365 Days of Art: March 10 – Suffragette Slashes Velázquez Painting as Political Statement
March 10, 1914
Suffragette Mary Richardson slashed a Velázquez painting at the National Gallery in London, in revenge for the arrest of a fellow suffragette the day before.
The painting was The Rokeby Venus (now titled Venus at the Toilet). Richardson grabbed what the newspaper called a “meat chopper” from under her cloak, smashed the glass within the frame of the picture, and, before anyone could stop her, cut the canvas seven times. She was arrested immediately, since a police officer was in the room at the time.
This was at least Richardson’s fifth arrest on behalf of the suffragette movement, but the Velázquez vandalism was the most publicized. In court, Richardson announced, “I think it a shame I had to consider it my duty to do it”.
It seems like most art vandalism is very individual: one person has their very particular reasons (as crazy as they might be) for harming the art (see: Little Mermaid, part 1 and part 2 and Connecticut art slasher). Or, if it’s part of a protest, it seems to be a one-time statement (see: Vietnam War protest, 9/11 conspiracy statement). However, Richardson’s vandalism was part of a carefully orchestrated plan to draw attention to the suffragette movement. Sylvia Pankhurst, the woman whose arrest the day before prompted Mary Richardson to act out in the National Gallery, described the fruits of the movement’s labors:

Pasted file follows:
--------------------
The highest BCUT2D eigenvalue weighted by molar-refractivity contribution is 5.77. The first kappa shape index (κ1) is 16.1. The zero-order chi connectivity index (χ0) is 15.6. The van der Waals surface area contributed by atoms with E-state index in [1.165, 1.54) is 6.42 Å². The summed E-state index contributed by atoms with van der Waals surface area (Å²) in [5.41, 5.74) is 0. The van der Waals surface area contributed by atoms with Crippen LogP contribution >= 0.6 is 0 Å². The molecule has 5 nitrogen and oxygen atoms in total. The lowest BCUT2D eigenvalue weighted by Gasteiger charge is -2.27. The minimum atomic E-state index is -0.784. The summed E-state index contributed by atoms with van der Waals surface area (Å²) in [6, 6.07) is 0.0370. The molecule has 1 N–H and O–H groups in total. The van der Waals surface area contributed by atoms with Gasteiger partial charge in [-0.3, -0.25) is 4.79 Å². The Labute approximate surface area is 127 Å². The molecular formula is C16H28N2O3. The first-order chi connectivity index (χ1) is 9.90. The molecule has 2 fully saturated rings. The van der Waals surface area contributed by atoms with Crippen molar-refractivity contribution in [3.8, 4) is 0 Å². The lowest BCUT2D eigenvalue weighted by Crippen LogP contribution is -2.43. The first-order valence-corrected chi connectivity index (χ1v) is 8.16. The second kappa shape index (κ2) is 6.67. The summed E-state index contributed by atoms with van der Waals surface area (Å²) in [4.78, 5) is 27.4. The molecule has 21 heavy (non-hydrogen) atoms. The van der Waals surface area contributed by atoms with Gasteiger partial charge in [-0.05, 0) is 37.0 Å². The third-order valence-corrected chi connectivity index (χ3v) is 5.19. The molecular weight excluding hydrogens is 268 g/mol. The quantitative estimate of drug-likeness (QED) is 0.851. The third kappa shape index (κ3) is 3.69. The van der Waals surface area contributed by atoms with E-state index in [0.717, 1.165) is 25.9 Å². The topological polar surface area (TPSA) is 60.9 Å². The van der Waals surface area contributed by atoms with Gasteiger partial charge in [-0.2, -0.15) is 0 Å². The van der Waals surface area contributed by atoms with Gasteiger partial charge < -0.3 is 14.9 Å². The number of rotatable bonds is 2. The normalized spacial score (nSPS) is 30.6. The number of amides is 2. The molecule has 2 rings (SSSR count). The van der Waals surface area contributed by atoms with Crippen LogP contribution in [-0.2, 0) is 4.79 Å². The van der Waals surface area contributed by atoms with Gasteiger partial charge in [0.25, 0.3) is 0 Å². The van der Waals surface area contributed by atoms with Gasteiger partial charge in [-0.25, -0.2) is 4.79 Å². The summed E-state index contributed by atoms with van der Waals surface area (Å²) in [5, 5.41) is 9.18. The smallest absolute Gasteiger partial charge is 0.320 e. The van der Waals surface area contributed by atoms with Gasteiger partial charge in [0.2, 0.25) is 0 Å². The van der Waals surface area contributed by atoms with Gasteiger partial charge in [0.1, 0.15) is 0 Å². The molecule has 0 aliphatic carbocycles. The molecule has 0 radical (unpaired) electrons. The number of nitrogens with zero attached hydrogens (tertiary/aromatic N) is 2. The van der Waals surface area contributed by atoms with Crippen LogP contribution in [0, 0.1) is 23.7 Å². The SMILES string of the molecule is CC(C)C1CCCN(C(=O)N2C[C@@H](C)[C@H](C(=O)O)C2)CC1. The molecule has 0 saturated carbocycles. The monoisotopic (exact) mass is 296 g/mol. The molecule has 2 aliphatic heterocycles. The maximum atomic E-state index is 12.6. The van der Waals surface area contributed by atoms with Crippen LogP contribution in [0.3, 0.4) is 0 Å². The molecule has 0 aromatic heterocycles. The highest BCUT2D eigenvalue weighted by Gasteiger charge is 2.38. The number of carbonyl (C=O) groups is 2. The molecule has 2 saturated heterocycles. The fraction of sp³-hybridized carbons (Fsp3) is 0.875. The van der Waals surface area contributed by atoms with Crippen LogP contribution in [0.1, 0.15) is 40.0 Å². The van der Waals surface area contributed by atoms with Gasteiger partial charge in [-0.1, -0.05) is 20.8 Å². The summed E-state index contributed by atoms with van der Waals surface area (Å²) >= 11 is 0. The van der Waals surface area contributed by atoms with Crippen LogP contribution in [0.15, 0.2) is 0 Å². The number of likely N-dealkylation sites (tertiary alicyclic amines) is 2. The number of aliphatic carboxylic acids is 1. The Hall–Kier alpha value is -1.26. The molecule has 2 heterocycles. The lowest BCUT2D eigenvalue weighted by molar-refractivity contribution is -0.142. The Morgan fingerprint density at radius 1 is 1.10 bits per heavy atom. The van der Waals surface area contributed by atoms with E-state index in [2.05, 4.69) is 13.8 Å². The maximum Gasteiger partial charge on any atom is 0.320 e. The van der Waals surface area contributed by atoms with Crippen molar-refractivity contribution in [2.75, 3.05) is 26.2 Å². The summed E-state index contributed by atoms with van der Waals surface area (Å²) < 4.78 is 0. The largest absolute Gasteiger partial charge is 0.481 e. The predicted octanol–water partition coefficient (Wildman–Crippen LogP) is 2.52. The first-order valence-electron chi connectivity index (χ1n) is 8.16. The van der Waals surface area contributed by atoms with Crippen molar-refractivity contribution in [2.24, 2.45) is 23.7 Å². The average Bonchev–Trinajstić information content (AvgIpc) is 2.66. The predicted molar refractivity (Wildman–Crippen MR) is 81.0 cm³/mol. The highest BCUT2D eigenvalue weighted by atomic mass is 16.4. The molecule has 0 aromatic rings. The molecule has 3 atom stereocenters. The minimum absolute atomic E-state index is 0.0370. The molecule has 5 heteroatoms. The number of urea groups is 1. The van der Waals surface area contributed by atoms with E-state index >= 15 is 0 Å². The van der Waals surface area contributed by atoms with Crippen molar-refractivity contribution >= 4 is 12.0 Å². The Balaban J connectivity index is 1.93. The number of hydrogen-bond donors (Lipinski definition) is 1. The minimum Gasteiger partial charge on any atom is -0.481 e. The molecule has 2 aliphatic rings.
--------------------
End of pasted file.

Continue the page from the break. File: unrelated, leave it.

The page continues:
The destruction wrought in the seven months of 1914 before the [First World] War excelled that of the previous year. Three Scotch castles were destroyed by fire on a single night. The Carnegie Library in Birmingham was burnt. “The Rokeby Venus”…was mutilated by Mary Richardson. Romney’s “Master Thornhill”, in the Birmingham Art Gallery, was slashed by Bertha Ryland, daughter of an early Suffagist…numbers of other pictures were attacked, a Bartolozzi drawing in the Doré Gallery being completely ruined. Many large empty houses in all parts of the country were set on fire…Railway stations, piers, sports pavilions, haystacks were set on fire. Attempts were made to blow up reservoirs. A bomb exploded in Westminster Abbey, and in…St George’s [Church]…, where a famous stained-glass window from the Malines was damaged … One hundred and forty-one acts of destruction were chronicled in the Press during the first seven months of 1914.
It’s almost gleeful, which creeps me out. I like to create things, not destroy them. Even if it’s for a good cause.
The Rokeby Venus is the only surviving female nude by Velázquez (he was known to paint only three). Nudes were extremely rare in 17th century Spanish art, because the Spanish Inquisition actively monitored artists’ activities. However, nudes by foreign artists were more acceptable, and were avidly collected by members of the Spanish court and displayed in their homes.
Unlike some of the other art targeted by the suffragettes–like that poor, ruined Bartolozzi drawing–The Rokeby Venus was able to be fully restored and returned to display.